Okoboji Summer Camp Offers Healing to Burn Victims
It's the season for summer camp and at Lake Okoboji more than 60 burn survivors from across the country are spending time together to heal the emotional wounds that come along with severe burns.
Memories of summer camp are ones you carry your whole life, and it's no different for the kids at Camp Foster.
"Every kid's a kid and by the middle of the week the kids don't know whether they have burns or whether they're a regular resident camp kid. They're all here having the same fun, having the same time," says Josh Carr, Camp Foster Executive Director.
It's the only camp in the United States that integrates burn survivors with kids who don't have burns.
"It's almost like another world here. It's just really cool, I like it. I just like how you feel here, so comfortable and relaxed," said Ryan Demott, a burn survivor.
Ryan was burned after he threw fuel into a fire pit at a friend's house one night.
"It exploded and I had flash burns and 3rd degree burns all over my body," says Ryan, who added the first thing that popped into his head was his mom.
"My mom's going to kill me. That's exactly what I said," he says.
Of course she didn't. Instead she brought him here, where he could meet other burn victims and begin his healing process.
The campers do all kinds of activities, like canoeing and volunteers say it helps these kids build confidence.
"This one week kind of rejuvenates them and frankly it just lets them know they're not alone. They're not the only person in the entire world, because sometimes they feel really alone. This is their family. They come back year after year because these other kids are their family," says Stacey Loen, President of the St. Florian Fire & Burn Foundation.
Zoie Evans was only 5 years old when a firework tipped over and fired, hitting her on the arm and chest. She was in the hospital for 8 days and endured several skin grafts.
"I had my arm like this, so it exploded right here so that's why I have burns right here, right here and right here. I was coughing up blood because it exploded on one of my lungs," Zoie says, recounting her injuries on camera.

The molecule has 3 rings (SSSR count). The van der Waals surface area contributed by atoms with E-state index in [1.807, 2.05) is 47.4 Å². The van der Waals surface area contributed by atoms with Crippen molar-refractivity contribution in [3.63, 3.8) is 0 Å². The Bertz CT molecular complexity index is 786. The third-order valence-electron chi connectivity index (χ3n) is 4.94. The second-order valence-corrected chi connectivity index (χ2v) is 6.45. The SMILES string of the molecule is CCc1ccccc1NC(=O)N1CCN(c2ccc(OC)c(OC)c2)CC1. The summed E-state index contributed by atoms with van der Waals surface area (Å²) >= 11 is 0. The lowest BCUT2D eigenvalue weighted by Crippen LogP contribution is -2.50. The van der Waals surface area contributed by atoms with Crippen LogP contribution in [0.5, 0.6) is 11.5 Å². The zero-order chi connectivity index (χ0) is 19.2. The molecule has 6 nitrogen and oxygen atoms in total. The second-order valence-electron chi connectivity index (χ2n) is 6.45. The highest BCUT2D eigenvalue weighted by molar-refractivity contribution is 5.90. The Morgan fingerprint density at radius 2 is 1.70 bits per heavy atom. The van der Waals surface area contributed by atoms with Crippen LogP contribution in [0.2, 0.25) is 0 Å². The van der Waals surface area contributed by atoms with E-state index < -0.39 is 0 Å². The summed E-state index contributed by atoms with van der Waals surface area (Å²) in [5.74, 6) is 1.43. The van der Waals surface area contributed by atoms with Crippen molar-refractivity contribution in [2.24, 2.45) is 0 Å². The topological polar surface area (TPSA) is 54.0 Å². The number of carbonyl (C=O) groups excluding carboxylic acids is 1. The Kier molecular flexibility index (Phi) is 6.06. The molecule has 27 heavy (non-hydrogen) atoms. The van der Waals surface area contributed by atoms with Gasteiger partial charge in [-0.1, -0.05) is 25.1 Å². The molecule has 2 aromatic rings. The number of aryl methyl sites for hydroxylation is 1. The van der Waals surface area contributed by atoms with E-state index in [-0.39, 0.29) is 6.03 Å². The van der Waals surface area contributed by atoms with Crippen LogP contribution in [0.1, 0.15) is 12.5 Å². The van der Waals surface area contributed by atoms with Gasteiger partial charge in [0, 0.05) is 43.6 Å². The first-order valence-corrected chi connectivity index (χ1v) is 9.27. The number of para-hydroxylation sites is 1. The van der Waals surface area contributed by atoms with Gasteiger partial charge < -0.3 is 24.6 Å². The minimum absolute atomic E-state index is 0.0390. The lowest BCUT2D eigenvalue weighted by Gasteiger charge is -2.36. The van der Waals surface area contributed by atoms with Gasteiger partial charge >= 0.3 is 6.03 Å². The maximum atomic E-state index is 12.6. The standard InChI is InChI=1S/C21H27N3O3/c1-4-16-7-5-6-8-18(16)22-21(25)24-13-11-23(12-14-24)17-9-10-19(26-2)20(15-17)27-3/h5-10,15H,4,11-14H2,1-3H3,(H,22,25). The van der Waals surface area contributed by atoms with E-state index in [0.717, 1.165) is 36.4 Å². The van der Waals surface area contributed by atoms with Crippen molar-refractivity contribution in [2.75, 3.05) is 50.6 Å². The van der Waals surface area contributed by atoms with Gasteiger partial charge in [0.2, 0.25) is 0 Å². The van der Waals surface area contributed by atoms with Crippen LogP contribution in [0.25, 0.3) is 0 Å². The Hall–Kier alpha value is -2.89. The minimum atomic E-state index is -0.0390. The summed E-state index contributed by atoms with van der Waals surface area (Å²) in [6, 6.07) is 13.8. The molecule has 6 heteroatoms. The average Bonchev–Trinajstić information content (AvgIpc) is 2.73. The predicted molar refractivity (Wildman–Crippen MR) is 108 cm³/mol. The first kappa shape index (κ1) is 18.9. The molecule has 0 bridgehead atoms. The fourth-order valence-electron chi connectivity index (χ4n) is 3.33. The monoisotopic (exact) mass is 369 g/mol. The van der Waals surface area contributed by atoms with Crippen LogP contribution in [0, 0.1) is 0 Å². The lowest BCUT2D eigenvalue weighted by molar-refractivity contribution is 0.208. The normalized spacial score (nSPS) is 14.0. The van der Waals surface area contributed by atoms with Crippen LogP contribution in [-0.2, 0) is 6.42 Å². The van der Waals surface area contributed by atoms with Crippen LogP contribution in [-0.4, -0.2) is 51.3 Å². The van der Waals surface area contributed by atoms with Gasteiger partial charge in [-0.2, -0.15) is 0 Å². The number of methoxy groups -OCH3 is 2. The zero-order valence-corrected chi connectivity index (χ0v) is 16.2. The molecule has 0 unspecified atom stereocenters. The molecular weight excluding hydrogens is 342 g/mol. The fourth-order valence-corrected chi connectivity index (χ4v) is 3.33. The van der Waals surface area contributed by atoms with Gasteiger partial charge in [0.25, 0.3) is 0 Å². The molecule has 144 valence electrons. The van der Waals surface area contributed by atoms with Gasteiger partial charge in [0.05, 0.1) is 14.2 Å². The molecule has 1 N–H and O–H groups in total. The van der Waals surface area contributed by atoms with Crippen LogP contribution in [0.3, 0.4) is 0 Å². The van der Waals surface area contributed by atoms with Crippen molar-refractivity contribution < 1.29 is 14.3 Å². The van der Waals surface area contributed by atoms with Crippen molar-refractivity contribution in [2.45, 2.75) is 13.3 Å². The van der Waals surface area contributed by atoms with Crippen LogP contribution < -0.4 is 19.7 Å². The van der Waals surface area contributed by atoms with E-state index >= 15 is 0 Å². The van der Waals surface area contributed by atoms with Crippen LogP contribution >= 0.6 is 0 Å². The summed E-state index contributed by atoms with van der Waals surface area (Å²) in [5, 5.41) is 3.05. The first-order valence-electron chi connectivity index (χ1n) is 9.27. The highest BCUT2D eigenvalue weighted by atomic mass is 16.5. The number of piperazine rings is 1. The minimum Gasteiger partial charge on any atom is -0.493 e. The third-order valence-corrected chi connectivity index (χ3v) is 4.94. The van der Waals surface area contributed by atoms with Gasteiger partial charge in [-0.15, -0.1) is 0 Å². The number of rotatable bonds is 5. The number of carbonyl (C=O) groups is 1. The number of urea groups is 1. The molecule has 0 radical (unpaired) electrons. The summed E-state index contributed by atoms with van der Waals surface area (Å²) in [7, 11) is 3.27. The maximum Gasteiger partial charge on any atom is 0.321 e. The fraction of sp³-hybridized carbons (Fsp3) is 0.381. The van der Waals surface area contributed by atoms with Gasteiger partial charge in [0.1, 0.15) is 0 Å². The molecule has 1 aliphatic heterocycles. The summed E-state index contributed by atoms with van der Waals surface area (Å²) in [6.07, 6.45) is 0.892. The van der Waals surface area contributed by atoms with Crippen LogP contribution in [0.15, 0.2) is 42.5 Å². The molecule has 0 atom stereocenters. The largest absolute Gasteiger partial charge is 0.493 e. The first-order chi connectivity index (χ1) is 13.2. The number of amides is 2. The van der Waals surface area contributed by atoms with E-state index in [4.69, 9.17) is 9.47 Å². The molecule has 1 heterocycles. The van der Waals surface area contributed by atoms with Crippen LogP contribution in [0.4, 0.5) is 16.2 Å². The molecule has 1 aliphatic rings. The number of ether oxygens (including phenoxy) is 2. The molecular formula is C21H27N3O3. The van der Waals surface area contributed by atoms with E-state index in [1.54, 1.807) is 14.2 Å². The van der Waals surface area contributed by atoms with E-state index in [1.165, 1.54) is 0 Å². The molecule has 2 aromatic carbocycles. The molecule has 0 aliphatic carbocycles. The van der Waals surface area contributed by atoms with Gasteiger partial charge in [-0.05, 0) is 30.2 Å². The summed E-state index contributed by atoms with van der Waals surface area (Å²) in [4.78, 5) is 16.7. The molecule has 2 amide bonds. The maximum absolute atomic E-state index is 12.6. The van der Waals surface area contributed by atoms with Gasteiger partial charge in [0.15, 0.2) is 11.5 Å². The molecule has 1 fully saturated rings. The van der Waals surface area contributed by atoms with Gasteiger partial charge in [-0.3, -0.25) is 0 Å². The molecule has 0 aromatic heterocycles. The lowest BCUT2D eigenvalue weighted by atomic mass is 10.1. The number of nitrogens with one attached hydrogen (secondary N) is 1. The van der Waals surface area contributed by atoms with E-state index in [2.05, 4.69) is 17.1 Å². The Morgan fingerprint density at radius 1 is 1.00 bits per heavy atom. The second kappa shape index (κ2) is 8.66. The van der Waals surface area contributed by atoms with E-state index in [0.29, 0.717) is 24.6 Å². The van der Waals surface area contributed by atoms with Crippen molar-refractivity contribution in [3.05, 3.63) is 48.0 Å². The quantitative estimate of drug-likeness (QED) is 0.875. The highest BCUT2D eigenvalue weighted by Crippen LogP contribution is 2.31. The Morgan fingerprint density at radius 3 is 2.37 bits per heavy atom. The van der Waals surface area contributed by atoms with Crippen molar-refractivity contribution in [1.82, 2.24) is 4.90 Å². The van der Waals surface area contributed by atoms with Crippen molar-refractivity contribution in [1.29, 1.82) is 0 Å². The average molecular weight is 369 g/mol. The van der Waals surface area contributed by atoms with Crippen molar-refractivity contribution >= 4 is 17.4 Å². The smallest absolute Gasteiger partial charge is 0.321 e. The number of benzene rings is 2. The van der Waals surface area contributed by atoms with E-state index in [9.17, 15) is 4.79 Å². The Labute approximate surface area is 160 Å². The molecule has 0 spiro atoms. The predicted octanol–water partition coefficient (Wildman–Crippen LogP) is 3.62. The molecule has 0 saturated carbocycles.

It was a traumatic experience that left Zoie feeling alone.
"When I was 7 I came here. I had no clue what I was doing, I felt like I was the odd one out. I didn't know anyone until I found my cabin. It made me feel really nice and warm and welcoming," she says.
A camp that's a learning experience that helps these young survivors realize their scars don't define who they are.
Camp Foster is owned by the YMCA. It partners with St. Florian, a non-profit fire and burn foundation, to run the Miracle Burn Camp.
They depend on donations to fund the camp. A couple of the sponsors are the Sioux City Professional Firefighters Local #7 and Awesome Biker Nights. The firefighters not only raise money for the burn camp, they volunteer their time as well.
"Every burn survivor that I've had throughout the years has opened up and told their story and for them that's a very important part of their healing process for them to be able to come out and talk about it and realize that they're not going to get judged because a lot of it is accidents, things they knew they shouldn't have been doing but they did it anyway and I think a lot of times they think they're going to be judged for what they say and then they realize that coming and talking to us, that that doesn't happen," says Sioux City firefighter Derek Trobaugh.
Trobaugh has been volunteering for five years and is following in his father's footsteps. His dad is one of the firefighters who originally started the Miracle Burn Camp.
If you're interested in donating to the Miracle Burn Camp or you know someone who wants to attend, visit https://stflorianfireandburnfoundation.com/Miracle_Burn_Camp.html